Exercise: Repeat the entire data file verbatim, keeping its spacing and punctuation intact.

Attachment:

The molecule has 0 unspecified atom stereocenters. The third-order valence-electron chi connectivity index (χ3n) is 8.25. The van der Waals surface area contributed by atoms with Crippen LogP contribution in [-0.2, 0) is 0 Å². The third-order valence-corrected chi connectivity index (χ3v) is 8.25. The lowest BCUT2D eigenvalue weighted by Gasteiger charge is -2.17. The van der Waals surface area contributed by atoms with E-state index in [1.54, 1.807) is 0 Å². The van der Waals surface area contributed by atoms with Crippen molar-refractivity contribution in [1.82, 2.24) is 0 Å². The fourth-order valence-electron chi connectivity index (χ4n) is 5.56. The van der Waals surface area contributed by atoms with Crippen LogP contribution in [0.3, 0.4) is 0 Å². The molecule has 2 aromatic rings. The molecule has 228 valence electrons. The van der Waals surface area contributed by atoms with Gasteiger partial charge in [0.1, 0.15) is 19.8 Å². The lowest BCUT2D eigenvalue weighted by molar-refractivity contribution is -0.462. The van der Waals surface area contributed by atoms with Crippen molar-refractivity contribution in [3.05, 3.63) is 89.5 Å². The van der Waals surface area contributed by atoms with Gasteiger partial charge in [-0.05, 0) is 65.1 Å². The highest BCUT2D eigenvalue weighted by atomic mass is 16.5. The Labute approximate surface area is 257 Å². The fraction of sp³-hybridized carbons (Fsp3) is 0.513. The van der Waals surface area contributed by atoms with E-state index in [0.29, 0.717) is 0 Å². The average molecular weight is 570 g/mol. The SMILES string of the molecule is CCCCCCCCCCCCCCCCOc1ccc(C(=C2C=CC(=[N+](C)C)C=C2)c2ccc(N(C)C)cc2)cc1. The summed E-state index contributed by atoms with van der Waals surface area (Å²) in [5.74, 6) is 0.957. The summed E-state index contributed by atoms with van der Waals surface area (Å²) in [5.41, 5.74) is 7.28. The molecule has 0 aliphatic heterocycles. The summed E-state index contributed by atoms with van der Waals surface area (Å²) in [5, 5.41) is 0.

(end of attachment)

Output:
The molecule has 0 unspecified atom stereocenters. The third-order valence-electron chi connectivity index (χ3n) is 8.25. The van der Waals surface area contributed by atoms with Crippen LogP contribution in [-0.2, 0) is 0 Å². The third-order valence-corrected chi connectivity index (χ3v) is 8.25. The lowest BCUT2D eigenvalue weighted by Gasteiger charge is -2.17. The van der Waals surface area contributed by atoms with E-state index in [1.54, 1.807) is 0 Å². The van der Waals surface area contributed by atoms with Crippen molar-refractivity contribution in [1.82, 2.24) is 0 Å². The fourth-order valence-electron chi connectivity index (χ4n) is 5.56. The van der Waals surface area contributed by atoms with Crippen LogP contribution in [0.3, 0.4) is 0 Å². The molecule has 2 aromatic rings. The molecule has 228 valence electrons. The van der Waals surface area contributed by atoms with Gasteiger partial charge in [0.1, 0.15) is 19.8 Å². The lowest BCUT2D eigenvalue weighted by molar-refractivity contribution is -0.462. The van der Waals surface area contributed by atoms with Crippen molar-refractivity contribution in [3.05, 3.63) is 89.5 Å². The van der Waals surface area contributed by atoms with Gasteiger partial charge in [-0.05, 0) is 65.1 Å². The highest BCUT2D eigenvalue weighted by atomic mass is 16.5. The Labute approximate surface area is 257 Å². The fraction of sp³-hybridized carbons (Fsp3) is 0.513. The van der Waals surface area contributed by atoms with E-state index in [0.29, 0.717) is 0 Å². The average molecular weight is 570 g/mol. The SMILES string of the molecule is CCCCCCCCCCCCCCCCOc1ccc(C(=C2C=CC(=[N+](C)C)C=C2)c2ccc(N(C)C)cc2)cc1. The summed E-state index contributed by atoms with van der Waals surface area (Å²) in [5.74, 6) is 0.957. The summed E-state index contributed by atoms with van der Waals surface area (Å²) in [5.41, 5.74) is 7.28. The molecule has 0 aliphatic heterocycles. The summed E-state index contributed by atoms with van der Waals surface area (Å²) in [5, 5.41) is 0.